At the time of writing, we in the UK are still coming to terms with COVID-19 and its implications for everyday life. We are grappling with social distancing, home working and, for those of us with children, home education with no clear end date. Many of us feel very anxious for ourselves and particularly for our vulnerable friends and relatives.
But as the virus arrives in Africa, the prospects are even more forbidding. In many communities - especially in slum areas - social distancing is all but impossible. Maintaining a two-metre distance from others, and even quarantine arrangements, is almost absurd in a context where people live almost literally on top of one another. Not to mention the difficulties in merely washing hands thoroughly in communities which share one water source between thousands of people.
Economic factors make a big difference, too. While our government is taking steps to mitigate against any financial losses we experience as a result of COVID-19, numerous Africans will not be so fortunate. Anyone who makes a living from subsistence farming - countless thousands, in other words - faces a stark choice between taking their produce to market and risking spreading the virus, or staying at home and facing financial ruin. Many will risk making the journey to market, simply because the alternative is unthinkable.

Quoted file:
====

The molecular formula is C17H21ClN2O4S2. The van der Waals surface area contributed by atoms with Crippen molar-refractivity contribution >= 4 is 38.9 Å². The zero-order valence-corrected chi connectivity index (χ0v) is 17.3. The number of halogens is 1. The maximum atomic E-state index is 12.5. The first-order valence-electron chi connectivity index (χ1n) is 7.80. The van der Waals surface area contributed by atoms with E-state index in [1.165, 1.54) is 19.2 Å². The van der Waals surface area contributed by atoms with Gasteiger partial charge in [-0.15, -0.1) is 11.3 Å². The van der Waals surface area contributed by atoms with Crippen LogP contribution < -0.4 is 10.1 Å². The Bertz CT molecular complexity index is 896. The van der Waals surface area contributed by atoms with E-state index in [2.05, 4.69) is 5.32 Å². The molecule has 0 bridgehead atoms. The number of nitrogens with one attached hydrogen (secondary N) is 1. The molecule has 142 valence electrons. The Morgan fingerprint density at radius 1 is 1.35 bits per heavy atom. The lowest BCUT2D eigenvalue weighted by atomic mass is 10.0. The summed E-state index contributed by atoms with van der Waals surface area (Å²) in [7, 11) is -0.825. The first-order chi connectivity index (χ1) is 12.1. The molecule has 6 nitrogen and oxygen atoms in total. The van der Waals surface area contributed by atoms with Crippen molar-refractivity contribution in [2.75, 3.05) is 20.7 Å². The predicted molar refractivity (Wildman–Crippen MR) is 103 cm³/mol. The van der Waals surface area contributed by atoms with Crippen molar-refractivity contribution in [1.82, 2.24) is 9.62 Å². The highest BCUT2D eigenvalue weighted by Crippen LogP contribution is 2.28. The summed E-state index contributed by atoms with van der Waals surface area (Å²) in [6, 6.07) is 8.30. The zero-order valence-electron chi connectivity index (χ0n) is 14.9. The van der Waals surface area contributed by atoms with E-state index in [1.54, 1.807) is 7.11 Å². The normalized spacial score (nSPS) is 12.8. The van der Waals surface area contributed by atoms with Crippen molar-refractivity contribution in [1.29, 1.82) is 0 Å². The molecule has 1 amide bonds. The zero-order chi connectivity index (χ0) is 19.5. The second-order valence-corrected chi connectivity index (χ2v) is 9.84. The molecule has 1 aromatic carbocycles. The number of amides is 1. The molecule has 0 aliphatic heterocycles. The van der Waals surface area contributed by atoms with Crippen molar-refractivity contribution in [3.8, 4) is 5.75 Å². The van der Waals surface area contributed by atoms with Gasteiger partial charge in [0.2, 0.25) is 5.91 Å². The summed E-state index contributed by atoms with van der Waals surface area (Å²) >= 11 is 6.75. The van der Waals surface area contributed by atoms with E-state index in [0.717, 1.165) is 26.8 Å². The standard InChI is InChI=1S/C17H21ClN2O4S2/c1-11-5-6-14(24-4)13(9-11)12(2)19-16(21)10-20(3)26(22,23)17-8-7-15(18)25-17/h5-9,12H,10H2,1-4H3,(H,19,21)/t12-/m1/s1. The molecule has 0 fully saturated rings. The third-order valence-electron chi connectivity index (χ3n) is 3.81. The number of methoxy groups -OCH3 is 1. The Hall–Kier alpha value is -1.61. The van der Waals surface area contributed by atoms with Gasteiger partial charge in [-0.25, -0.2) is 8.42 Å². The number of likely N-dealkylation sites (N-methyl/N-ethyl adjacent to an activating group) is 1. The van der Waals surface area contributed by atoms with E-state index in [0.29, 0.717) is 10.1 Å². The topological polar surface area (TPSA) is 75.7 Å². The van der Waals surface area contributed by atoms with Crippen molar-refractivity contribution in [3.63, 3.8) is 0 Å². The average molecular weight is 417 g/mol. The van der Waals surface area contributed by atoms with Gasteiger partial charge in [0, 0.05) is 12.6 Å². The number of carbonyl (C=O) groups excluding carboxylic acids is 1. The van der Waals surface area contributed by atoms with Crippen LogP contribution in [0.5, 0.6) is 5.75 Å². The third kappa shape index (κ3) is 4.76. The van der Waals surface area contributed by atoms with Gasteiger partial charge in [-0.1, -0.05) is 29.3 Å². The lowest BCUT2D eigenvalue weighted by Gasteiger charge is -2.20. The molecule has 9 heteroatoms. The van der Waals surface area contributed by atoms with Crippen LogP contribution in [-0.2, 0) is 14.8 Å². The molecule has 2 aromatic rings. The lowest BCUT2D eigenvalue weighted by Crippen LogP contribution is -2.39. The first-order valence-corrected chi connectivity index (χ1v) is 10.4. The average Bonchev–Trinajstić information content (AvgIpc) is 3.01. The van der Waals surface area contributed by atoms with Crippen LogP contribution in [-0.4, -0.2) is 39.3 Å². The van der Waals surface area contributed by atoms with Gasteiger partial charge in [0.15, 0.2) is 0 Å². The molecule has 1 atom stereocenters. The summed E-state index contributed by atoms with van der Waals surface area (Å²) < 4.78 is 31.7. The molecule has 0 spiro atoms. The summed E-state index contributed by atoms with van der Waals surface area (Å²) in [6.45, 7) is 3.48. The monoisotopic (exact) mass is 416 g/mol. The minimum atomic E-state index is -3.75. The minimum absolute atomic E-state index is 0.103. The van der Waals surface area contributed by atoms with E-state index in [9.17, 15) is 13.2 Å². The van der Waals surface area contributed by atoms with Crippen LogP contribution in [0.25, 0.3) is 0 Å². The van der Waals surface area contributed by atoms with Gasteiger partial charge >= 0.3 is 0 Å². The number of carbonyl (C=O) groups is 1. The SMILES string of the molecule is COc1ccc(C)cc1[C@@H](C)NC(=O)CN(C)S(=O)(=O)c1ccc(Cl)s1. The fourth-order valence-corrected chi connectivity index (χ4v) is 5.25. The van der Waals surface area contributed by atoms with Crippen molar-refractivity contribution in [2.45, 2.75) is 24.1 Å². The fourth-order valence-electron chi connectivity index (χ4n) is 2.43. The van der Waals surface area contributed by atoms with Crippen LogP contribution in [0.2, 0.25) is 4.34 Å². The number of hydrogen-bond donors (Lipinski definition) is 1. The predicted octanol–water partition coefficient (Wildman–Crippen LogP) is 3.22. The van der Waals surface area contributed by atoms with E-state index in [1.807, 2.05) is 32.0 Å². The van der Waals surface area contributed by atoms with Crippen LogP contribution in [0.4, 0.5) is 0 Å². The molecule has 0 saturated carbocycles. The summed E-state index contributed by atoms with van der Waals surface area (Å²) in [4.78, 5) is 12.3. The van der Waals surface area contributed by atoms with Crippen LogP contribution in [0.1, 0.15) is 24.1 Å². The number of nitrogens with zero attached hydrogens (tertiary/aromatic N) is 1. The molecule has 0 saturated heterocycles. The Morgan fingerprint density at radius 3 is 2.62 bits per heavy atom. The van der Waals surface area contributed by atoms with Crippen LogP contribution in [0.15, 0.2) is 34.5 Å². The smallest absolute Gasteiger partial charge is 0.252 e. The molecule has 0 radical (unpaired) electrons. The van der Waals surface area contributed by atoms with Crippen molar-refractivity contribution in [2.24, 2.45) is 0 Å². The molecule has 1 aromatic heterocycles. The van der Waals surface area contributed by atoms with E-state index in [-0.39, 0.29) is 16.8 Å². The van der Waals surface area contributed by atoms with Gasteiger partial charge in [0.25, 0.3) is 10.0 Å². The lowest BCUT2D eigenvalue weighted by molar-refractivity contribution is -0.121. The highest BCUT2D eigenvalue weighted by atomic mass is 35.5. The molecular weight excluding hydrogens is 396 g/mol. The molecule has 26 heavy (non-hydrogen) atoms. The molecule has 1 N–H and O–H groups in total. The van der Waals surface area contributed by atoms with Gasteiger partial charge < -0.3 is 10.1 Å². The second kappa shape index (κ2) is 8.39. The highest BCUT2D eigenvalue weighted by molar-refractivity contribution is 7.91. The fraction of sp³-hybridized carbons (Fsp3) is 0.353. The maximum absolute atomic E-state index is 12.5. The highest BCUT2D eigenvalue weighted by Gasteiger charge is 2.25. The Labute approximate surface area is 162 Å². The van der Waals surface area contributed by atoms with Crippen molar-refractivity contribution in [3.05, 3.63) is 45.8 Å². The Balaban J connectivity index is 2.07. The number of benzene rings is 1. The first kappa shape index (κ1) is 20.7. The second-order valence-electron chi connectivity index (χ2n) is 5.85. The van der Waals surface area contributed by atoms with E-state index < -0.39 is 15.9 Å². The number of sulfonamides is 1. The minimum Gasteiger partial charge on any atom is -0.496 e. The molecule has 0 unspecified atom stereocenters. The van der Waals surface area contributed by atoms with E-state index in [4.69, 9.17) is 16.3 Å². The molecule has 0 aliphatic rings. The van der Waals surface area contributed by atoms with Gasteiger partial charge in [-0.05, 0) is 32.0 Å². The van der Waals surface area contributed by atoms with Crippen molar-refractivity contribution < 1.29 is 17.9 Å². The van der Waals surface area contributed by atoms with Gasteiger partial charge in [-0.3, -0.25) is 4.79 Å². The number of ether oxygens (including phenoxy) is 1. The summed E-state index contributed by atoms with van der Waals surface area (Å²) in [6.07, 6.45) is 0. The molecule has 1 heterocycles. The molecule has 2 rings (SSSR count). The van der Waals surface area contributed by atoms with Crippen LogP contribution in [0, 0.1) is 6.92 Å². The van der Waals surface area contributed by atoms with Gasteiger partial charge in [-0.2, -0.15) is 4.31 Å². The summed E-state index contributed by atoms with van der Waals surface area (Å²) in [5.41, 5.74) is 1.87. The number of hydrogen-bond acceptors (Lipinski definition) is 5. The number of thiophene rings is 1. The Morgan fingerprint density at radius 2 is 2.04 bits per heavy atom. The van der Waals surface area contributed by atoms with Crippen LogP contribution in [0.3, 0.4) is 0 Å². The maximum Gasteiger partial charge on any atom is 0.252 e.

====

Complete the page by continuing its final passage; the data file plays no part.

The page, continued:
What's more, superstition and misinformation are pouring fuel on the fire. In some communities, COVID-19 is attributed to witchcraft; in others, to biological warfare between China and the US. People are uninformed and afraid.
So, please join us in praying: